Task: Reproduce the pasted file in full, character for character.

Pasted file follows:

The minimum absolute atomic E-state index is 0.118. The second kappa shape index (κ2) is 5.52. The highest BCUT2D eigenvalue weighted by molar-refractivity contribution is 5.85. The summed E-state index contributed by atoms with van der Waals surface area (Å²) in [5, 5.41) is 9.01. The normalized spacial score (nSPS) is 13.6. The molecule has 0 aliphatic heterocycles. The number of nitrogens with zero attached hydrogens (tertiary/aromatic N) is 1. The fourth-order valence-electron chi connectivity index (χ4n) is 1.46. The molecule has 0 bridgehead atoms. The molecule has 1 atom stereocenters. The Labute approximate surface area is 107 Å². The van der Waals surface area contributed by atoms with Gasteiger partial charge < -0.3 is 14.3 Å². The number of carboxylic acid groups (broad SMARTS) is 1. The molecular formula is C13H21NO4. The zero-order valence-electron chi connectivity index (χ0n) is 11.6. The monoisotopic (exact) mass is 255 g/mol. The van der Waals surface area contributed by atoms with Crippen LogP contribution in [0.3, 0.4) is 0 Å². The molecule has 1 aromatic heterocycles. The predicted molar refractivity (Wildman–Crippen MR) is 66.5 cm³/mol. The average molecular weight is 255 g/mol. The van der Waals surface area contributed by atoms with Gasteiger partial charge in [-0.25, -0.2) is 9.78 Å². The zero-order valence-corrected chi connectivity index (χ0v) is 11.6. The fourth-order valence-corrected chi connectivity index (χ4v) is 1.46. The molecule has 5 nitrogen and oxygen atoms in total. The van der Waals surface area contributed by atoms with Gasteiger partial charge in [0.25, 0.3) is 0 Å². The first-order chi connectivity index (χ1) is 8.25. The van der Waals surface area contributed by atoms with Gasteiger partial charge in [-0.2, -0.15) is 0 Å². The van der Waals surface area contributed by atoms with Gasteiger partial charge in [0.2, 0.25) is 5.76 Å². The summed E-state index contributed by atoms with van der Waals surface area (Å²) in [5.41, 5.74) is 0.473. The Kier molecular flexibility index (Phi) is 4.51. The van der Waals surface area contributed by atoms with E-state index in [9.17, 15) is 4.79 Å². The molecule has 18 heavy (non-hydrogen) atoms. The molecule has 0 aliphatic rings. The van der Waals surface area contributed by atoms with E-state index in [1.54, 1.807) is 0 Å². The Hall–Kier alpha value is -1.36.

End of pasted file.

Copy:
The minimum absolute atomic E-state index is 0.118. The second kappa shape index (κ2) is 5.52. The highest BCUT2D eigenvalue weighted by molar-refractivity contribution is 5.85. The summed E-state index contributed by atoms with van der Waals surface area (Å²) in [5, 5.41) is 9.01. The normalized spacial score (nSPS) is 13.6. The molecule has 0 aliphatic heterocycles. The number of nitrogens with zero attached hydrogens (tertiary/aromatic N) is 1. The fourth-order valence-electron chi connectivity index (χ4n) is 1.46. The molecule has 0 bridgehead atoms. The molecule has 1 atom stereocenters. The Labute approximate surface area is 107 Å². The van der Waals surface area contributed by atoms with Gasteiger partial charge < -0.3 is 14.3 Å². The number of carboxylic acid groups (broad SMARTS) is 1. The molecular formula is C13H21NO4. The zero-order valence-electron chi connectivity index (χ0n) is 11.6. The monoisotopic (exact) mass is 255 g/mol. The van der Waals surface area contributed by atoms with Crippen LogP contribution in [0.3, 0.4) is 0 Å². The molecule has 1 aromatic heterocycles. The predicted molar refractivity (Wildman–Crippen MR) is 66.5 cm³/mol. The average molecular weight is 255 g/mol. The van der Waals surface area contributed by atoms with Gasteiger partial charge in [-0.25, -0.2) is 9.78 Å². The zero-order valence-corrected chi connectivity index (χ0v) is 11.6. The fourth-order valence-corrected chi connectivity index (χ4v) is 1.46. The molecule has 5 nitrogen and oxygen atoms in total. The van der Waals surface area contributed by atoms with Gasteiger partial charge in [0.25, 0.3) is 0 Å². The first-order chi connectivity index (χ1) is 8.25. The van der Waals surface area contributed by atoms with Gasteiger partial charge in [-0.2, -0.15) is 0 Å². The van der Waals surface area contributed by atoms with Gasteiger partial charge in [0.2, 0.25) is 5.76 Å². The summed E-state index contributed by atoms with van der Waals surface area (Å²) in [5.41, 5.74) is 0.473. The Kier molecular flexibility index (Phi) is 4.51. The van der Waals surface area contributed by atoms with E-state index in [9.17, 15) is 4.79 Å². The molecule has 18 heavy (non-hydrogen) atoms. The molecule has 0 aliphatic rings. The van der Waals surface area contributed by atoms with E-state index in [1.54, 1.807) is 0 Å². The Hall–Kier alpha value is -1.36.